Results for Bolivia's general elections that were held on Sunday are expected to be slower than usual as the Electoral Tribunal suspended the customary rapid count, arguing that it couldn't guarantee the accuracy.
Bolivia's interim President Jeanine Anez has called for "patience" and urged citizens to avoid violence as they wait for the results from the country's general election.
Results are expected to be slower than usual as the Electoral Tribunal suspended the customary rapid count, arguing that it couldn't guarantee the accuracy.
"Patience, we must all be patient waiting for the results without generating any type of violence," said Anez, who is not standing for president. "I assure you we will have credible results."
Despite a tense and polarised campaign, the election was held peacefully.
"We've had a calm day throughout the whole country up until now," Deputy Security Minister Wilson Santamaria said in a statement.
He mentioned two minor instances in La Paz where people tried to interfere with voting papers but said they had been prevented and apprehended.
Polling stations were open from 1200-2100 GMT (8:00 am to 5:00 pm local time) but some had to stay open longer as queues of people were still waiting to vote.
Movement for Socialism (MAS) candidate Luis Arce, who has consistently led opinion polls since he was nominated in January, criticized the suspension of the rapid count as he voted in La Paz, saying it "could generate doubts."
"It's not ideal but we understand that (the electoral body) has chosen the path to guaranteeing absolute security of the vote and above all the official count," said centrist former president Carlos Mesa, who has been running second in polls and is expected to face Arce in a run-off next month.
The election, which was twice postponed due to the coronavirus pandemic, was the first in 20 years not to feature former president Evo Morales.
Bolivia, once one of the most politically volatile countries in Latin America, experienced a rare period of stability under former President Evo Morales, the country’s first Indigenous president who resigned and fled the country late last year after his claimed election win was annulled amid allegations of fraud.
Protests over the vote and later his ouster set off a period of unrest. Morales called his ouster a coup and a non-elected conservative government has ruled ever since.
Sunday’s vote was an attempt to reset Bolivia’s democracy.
“Bolivia’s new executive and legislative leaders will face daunting challenges in a polarised country, ravaged by Covid-19, and hampered by endemically weak institutions,” said the Washington Office on Latin America, a Washington-based human rights advocacy organisation.
The rapid count in 2019 suggested there would be no outright winner, but after it was inexplicably frozen for 24 hours, Morales had jumped into a winning lead over Mesa once the live count resumed.
A later audit by the Organization of American States found clear evidence of fraud.
'Result must be respected'
Morales, who resigned and fled into exile, is barred from taking part but tried to ratchet up tensions during campaigning from his base in Argentina.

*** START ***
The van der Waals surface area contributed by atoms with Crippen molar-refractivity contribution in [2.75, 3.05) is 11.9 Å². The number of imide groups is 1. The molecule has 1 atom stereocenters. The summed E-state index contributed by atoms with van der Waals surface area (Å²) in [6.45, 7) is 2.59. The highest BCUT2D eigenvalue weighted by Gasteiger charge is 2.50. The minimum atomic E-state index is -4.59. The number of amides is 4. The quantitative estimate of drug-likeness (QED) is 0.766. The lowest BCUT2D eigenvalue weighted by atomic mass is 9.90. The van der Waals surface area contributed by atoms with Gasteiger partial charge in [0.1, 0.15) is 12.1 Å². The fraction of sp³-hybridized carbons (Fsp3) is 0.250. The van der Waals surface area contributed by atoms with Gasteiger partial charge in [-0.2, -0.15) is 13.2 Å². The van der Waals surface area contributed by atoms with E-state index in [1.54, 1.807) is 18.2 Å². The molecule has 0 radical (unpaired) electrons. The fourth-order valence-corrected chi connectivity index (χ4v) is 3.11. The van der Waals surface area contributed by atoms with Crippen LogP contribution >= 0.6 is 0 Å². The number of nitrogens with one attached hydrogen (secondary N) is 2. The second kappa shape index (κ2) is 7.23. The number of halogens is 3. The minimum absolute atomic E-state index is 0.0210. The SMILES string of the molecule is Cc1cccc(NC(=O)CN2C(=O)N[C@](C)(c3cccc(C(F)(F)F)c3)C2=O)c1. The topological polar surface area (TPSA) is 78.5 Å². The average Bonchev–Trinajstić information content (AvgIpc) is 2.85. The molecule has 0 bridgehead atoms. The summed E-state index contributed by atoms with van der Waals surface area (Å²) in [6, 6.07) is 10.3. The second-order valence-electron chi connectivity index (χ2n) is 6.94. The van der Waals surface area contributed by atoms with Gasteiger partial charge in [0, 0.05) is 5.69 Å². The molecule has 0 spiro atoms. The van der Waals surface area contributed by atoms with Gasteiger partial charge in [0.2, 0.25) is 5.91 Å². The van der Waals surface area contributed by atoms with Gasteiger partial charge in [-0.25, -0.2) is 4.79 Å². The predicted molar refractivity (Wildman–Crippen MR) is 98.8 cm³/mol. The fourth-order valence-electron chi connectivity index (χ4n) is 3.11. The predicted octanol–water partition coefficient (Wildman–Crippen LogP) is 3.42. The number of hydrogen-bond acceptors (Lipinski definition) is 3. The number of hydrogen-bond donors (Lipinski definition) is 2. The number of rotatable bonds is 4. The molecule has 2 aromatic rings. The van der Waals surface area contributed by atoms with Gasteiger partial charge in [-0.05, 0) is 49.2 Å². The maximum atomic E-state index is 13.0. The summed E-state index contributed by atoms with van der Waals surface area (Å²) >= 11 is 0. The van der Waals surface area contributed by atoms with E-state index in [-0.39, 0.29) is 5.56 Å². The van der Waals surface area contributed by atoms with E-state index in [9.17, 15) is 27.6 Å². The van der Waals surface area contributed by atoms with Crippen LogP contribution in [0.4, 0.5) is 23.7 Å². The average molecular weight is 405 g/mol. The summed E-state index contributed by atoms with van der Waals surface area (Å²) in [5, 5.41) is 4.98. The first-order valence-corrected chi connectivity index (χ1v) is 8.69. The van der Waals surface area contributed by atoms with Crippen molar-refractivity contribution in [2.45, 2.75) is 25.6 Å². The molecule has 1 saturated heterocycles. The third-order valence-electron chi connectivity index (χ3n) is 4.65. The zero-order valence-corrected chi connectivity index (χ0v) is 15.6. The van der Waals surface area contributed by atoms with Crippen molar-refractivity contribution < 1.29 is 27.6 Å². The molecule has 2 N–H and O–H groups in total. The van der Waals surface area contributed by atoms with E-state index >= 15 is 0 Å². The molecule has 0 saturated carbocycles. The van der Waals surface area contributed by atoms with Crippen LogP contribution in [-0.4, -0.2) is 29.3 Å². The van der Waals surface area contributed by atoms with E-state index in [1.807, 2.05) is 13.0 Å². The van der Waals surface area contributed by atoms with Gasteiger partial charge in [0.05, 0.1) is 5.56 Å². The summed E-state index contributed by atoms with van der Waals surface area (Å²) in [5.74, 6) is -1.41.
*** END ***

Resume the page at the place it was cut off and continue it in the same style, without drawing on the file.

M AS warned of a pending "fraud" and threatened to protest should they not get their way, while misinformation has been circulating freely.
But Morales struck a different tone on Sunday, saying "the election result must be respected by everyone."
"It's very important that all Bolivians and political parties wait calmly for every single vote... to be counted," added Morales, who was in power from 2006 to 2019.
He also promised to return to Bolivia – where he is being investigated for "rape and trafficking" over allegations he had relationships with underage girls, and even f athered a child with one – "the next day" should his former finance minister Arce win.
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Voting, which is mandatory up to the age of 60, was slow in part due to social distancing rules imposed over the coronavirus pandemic.
"I hope the next president will be a candidate who helps the countryside, the poor people," Silverio Chirinos, a 69-year-old farmer in Huarina on the shores of Lake Titicaca, told AFP.
Some, however, expected trouble.
"Obviously there will be social upheaval... we just hope it won't last long," Clara Quitalba, 49, from the MAS bastion of EL Alto o n the outskirts of La Paz, told AFP.
"I don't know what will happen, but I fear the worst," said Virginia Luna, 41, in La Paz.
Last year's protests left 36 dead and 800 injured.
Observer missions from the European Union, OAS and the Carter Center are present, while United Nations General Secretary Antonio Guterres has called for the result to be respected.
'End of a cycle'
Arce is expected to win Sunday's first round, but the question is whether the 57-year-old can achieve the required 40 percent of votes with a 10-point lead to avoi d a run-off.
If not, polls suggest Mesa, 67, would triumph in a run-off with support from the other four candidates.
The vote will bring to an end the year-long interim presidency of conservative Anez, who withdrew from the race a month ago as criticism rose of her handling of the coronavirus pandemic that has left more than 8,400 people dead and infected 130,000.
Landlocked Bolivia, one of the poorest countries in the region despite its rich natural resources, is also experiencing its worst economic crisis in 40 years, with GDP expected to contract by 6.2 percent in 2020.
As well as choosing a new president, the 7.3 million eligible voters will elect a new Congress, where both chambers are currently controlled by MAS.
Although likely to remain the largest party, MAS is expected to lose its overall majority in the chambers.